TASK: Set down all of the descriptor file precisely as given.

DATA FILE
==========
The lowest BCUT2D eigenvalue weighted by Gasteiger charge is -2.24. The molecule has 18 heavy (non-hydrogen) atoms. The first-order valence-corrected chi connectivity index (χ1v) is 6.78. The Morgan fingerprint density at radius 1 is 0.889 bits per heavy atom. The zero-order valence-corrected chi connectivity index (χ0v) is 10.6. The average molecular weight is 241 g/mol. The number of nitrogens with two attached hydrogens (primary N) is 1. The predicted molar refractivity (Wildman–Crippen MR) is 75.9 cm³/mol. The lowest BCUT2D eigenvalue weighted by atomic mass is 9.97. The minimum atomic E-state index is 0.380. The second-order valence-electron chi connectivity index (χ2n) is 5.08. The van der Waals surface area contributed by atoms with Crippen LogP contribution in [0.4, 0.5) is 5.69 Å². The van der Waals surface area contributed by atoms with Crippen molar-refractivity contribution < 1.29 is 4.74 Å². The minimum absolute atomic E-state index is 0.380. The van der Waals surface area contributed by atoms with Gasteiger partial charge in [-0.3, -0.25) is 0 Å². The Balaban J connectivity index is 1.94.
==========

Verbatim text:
The lowest BCUT2D eigenvalue weighted by Gasteiger charge is -2.24. The molecule has 18 heavy (non-hydrogen) atoms. The first-order valence-corrected chi connectivity index (χ1v) is 6.78. The Morgan fingerprint density at radius 1 is 0.889 bits per heavy atom. The zero-order valence-corrected chi connectivity index (χ0v) is 10.6. The average molecular weight is 241 g/mol. The number of nitrogens with two attached hydrogens (primary N) is 1. The predicted molar refractivity (Wildman–Crippen MR) is 75.9 cm³/mol. The lowest BCUT2D eigenvalue weighted by atomic mass is 9.97. The minimum atomic E-state index is 0.380. The second-order valence-electron chi connectivity index (χ2n) is 5.08. The van der Waals surface area contributed by atoms with Crippen LogP contribution in [0.4, 0.5) is 5.69 Å². The van der Waals surface area contributed by atoms with Crippen molar-refractivity contribution < 1.29 is 4.74 Å². The minimum absolute atomic E-state index is 0.380. The van der Waals surface area contributed by atoms with Gasteiger partial charge in [-0.3, -0.25) is 0 Å². The Balaban J connectivity index is 1.94.